@ThomasKelsey: Do you think Danny Valencia at least can be Kevin Kouzmanoff?

Danny Valencia being as good as Kevin Kouzmanoff is closer to the best-case scenario than an "at least" scenario. Kouzmanoff spent most of his career in MLB's most pitcher-friendly park, yet his numbers in the majors are more or less the same as Valencia's numbers at Triple-A. In the minors he batted .332/.395/.556--including .368/.426/.643 at Double-A and Triple-A--and Kouzmanoff was already an above-average everyday player for the Padres at Valencia's age.

@RyanHyde10: How good is Kyle Gibson?

Kyle Gibson struggled Saturday for the first time, but he still has a 2.27 ERA, .219 opponents' batting average, and 67-to-20 strikeout-to-walk ratio in 75 innings. He's not quite in the elite tier of pitching prospects because he doesn't throw in the mid-90s or miss a ton of bats, but is safely in the second tier as a strike-throwing, ground-ball pitcher with upside as a low-end No. 1 starter or high-end No. 2 starter. He's the Twins' best pitching prospect since Matt Garza.

@MLBgrrl: Why do I love Joe Mauer so much? I'm happily married and have no chance of meeting him?

I'm not sure, because I have a really hard time understanding why anyone would want to lust after someone they have no chance of ever being with.

@_2244: Do you see the Twins moving on a closer this year? Any thoughts on who or the price it would take to acquire him?

I wrote tons about the closer situation this spring, basically concluding the Twins were better off seeing if Jon Rauch (or another in-house option) could get the job done than overpaying for a so-called "proven closer." Rauch is 15-for-17 converting saves with a 2.74 ERA, so my opinion certainly hasn't changed. Closer is the most overrated "position" in baseball and it's funny how everyone saying Joe Nathan's injury would cost double-digit wins have vanished.

@djjlav: Is Matt Guerrier the most underrated Twin in terms of attention received by the local/national media and fans?

Generally speaking non-closer relievers don't get much attention and Matt Guerrier is further overlooked because his raw stuff doesn't blow anyone away, but he has a 3.30 ERA over 428 career innings and has posted a mark above 3.50 just once in six full seasons. Setup men are always underrated relative to closers because of the misguided focus on saves, but since his debut in 2004 only three Twins pitchers have a higher Win Probability Added than Guerrier.

(Twins pitchers with a higher WPA since 2004: Nathan, Johan Santana, and ... Juan Rincon.)

@nicosamuelson: Now that Ken Griffey Jr. has retired, who's the greatest center fielder of all time still active?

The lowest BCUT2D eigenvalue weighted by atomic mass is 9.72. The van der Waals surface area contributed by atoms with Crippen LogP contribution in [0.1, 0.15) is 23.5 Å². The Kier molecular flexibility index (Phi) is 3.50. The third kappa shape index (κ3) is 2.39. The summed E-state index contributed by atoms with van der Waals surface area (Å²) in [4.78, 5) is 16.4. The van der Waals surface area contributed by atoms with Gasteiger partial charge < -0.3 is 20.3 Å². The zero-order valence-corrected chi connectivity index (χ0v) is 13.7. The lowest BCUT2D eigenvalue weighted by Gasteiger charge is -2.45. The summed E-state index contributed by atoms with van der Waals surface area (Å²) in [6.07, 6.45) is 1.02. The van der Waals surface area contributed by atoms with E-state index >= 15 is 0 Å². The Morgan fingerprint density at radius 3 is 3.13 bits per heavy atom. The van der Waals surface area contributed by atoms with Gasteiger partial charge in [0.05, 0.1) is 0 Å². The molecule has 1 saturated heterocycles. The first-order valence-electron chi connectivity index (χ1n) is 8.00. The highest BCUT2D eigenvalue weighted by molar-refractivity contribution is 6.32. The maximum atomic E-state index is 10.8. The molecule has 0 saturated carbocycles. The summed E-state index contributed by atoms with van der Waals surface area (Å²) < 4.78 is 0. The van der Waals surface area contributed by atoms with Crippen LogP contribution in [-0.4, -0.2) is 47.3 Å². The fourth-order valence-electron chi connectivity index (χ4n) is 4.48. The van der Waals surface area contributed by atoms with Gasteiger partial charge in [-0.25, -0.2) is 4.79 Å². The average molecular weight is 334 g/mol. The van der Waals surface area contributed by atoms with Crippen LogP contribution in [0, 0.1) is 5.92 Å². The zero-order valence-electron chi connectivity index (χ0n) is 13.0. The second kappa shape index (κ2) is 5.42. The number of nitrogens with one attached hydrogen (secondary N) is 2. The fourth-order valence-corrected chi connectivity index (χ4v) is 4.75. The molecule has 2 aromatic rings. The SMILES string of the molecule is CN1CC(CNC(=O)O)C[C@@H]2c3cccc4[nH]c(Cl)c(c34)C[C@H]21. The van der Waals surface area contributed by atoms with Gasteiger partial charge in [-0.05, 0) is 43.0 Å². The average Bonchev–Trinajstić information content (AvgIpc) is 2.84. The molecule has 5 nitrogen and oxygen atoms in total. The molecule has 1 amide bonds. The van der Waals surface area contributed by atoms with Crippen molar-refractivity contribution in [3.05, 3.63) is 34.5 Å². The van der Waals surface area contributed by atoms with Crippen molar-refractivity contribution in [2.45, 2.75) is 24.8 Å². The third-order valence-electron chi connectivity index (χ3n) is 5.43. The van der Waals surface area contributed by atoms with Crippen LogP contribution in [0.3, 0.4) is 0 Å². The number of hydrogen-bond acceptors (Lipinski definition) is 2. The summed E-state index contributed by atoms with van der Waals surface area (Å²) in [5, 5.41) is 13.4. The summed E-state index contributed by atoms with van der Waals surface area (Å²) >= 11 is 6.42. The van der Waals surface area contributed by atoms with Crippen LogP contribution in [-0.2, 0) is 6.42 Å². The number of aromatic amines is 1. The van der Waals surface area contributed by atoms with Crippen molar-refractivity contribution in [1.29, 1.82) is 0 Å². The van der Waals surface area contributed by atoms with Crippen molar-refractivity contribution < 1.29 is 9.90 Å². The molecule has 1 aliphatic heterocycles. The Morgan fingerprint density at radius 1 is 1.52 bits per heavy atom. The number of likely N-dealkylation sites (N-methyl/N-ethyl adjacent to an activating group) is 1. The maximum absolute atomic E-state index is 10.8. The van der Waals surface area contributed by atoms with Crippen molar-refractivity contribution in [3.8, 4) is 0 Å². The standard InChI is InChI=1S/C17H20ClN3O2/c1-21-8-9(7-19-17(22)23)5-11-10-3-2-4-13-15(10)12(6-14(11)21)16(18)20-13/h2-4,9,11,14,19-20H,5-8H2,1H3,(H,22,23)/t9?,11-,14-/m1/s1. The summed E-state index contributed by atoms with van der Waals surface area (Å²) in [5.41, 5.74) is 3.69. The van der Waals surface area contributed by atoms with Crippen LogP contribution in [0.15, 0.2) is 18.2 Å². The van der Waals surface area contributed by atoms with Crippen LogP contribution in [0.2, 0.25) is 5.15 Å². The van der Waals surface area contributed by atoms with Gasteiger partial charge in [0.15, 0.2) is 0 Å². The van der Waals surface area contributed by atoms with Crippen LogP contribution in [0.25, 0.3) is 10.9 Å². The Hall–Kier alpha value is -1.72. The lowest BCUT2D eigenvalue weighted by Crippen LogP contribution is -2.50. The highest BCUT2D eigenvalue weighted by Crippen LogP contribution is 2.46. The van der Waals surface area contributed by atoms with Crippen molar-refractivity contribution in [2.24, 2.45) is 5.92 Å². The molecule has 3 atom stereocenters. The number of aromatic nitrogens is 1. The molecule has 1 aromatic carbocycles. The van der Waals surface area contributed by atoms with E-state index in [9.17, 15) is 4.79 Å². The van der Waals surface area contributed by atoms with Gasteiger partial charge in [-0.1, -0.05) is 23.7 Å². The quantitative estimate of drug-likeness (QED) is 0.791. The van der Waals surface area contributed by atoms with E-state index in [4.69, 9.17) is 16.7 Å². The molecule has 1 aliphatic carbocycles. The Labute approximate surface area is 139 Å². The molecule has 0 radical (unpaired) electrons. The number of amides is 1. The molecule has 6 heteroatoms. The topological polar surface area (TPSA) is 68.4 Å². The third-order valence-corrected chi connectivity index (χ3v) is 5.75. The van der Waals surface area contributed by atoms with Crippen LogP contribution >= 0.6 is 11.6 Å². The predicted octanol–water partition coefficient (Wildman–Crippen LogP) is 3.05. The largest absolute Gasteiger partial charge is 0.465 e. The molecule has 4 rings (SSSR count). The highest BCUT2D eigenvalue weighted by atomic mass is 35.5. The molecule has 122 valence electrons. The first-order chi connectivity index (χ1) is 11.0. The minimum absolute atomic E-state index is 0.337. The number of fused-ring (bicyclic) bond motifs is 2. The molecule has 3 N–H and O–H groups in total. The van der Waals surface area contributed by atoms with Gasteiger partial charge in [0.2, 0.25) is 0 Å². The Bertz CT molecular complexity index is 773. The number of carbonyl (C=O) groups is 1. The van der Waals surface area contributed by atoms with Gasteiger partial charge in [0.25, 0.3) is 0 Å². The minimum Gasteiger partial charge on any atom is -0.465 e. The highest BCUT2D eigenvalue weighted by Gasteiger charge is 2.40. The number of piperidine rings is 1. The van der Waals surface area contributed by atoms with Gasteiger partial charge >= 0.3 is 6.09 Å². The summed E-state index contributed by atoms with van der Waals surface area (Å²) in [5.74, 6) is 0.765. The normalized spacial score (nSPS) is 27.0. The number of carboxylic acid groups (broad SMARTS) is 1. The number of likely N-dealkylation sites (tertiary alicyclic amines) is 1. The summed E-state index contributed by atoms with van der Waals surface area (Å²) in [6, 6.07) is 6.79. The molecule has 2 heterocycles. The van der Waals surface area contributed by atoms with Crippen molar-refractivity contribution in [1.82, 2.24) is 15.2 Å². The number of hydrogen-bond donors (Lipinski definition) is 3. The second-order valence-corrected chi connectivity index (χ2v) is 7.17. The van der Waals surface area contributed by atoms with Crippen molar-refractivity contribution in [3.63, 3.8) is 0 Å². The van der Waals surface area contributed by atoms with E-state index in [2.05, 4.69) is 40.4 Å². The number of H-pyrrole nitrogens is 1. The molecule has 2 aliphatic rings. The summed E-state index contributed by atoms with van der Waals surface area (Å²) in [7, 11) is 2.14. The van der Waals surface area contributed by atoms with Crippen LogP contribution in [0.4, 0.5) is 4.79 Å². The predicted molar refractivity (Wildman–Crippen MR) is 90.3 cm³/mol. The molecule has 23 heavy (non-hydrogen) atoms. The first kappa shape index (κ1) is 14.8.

Jim Edmonds, although many people seem to have a hard time believing that despite the fact that he's an eight-time Gold Glove winner with 385 homers and a .284/.377/.527 career line.

@ScandiAngel: Is there an overarching reason that speaks to the Twins' ineptitude versus the Yankees or is the abysmal record simply dumb luck?

I tend to believe there's been a significant amount of bad and/or dumb luck involved, but also think the Yankees have been a) extremely good, b) clearly better than the Twins nearly every season, and c) an especially poor matchup for a staff with strike-throwing, fly-ball pitchers. All of which I wrote quite a bit more about in an entry last month.

@hlrule: Will the high LOB counts and double plays eventually catch up with the Twins?

That's already caught up with the Twins in the sense that it's cost runs and wins, but it's not something that necessarily carries over to future games. Hitting poorly with the bases loaded in April and May doesn't have any impact on games played in August and September. Certainly strong on-base percentages and high ground-ball rates will continue to make the Twins prone to double plays, but hitting with runners on base is generally not a similarly sustainable skill.

@jarends703: Does the All-Star system need to be changed? How would you change it?

I really couldn't care less about the All-Star game at this point, in large part because the focus on first-half performances rather than multi-year track records leads to tons of mistakes in the selection process every season. To me the All-Star teams should feature the best players in baseball, not the guys who played the best for the first half of one season.

@bgipple: Any idea when Derek McCallum will be back for low Single-A Beloit? He's been on the seven-day disabled list for a while.

He should be back fairly soon. Derek McCallum had wrist surgery in mid-May and was given a five-week recovery timetable. This winter he ranked 31st on my list of the Twins' prospects.